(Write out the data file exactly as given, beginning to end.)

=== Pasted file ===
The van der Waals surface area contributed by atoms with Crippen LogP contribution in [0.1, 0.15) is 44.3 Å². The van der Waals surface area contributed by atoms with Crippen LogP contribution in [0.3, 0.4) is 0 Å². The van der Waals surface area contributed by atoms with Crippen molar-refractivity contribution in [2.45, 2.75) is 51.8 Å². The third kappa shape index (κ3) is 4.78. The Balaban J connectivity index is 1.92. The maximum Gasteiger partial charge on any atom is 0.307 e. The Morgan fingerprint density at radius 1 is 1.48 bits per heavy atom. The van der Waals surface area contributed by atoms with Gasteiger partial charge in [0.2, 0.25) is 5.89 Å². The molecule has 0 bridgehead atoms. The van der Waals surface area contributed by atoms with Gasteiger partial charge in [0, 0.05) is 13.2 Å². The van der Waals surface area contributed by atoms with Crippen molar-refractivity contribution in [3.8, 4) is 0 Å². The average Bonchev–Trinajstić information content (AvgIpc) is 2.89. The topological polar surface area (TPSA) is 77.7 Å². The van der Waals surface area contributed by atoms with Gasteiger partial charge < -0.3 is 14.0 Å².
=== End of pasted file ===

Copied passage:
The van der Waals surface area contributed by atoms with Crippen LogP contribution in [0.1, 0.15) is 44.3 Å². The van der Waals surface area contributed by atoms with Crippen LogP contribution in [0.3, 0.4) is 0 Å². The van der Waals surface area contributed by atoms with Crippen molar-refractivity contribution in [2.45, 2.75) is 51.8 Å². The third kappa shape index (κ3) is 4.78. The Balaban J connectivity index is 1.92. The maximum Gasteiger partial charge on any atom is 0.307 e. The Morgan fingerprint density at radius 1 is 1.48 bits per heavy atom. The van der Waals surface area contributed by atoms with Gasteiger partial charge in [0.2, 0.25) is 5.89 Å². The molecule has 0 bridgehead atoms. The van der Waals surface area contributed by atoms with Gasteiger partial charge in [0, 0.05) is 13.2 Å². The van der Waals surface area contributed by atoms with Crippen molar-refractivity contribution in [3.8, 4) is 0 Å². The average Bonchev–Trinajstić information content (AvgIpc) is 2.89. The topological polar surface area (TPSA) is 77.7 Å². The van der Waals surface area contributed by atoms with Gasteiger partial charge < -0.3 is 14.0 Å².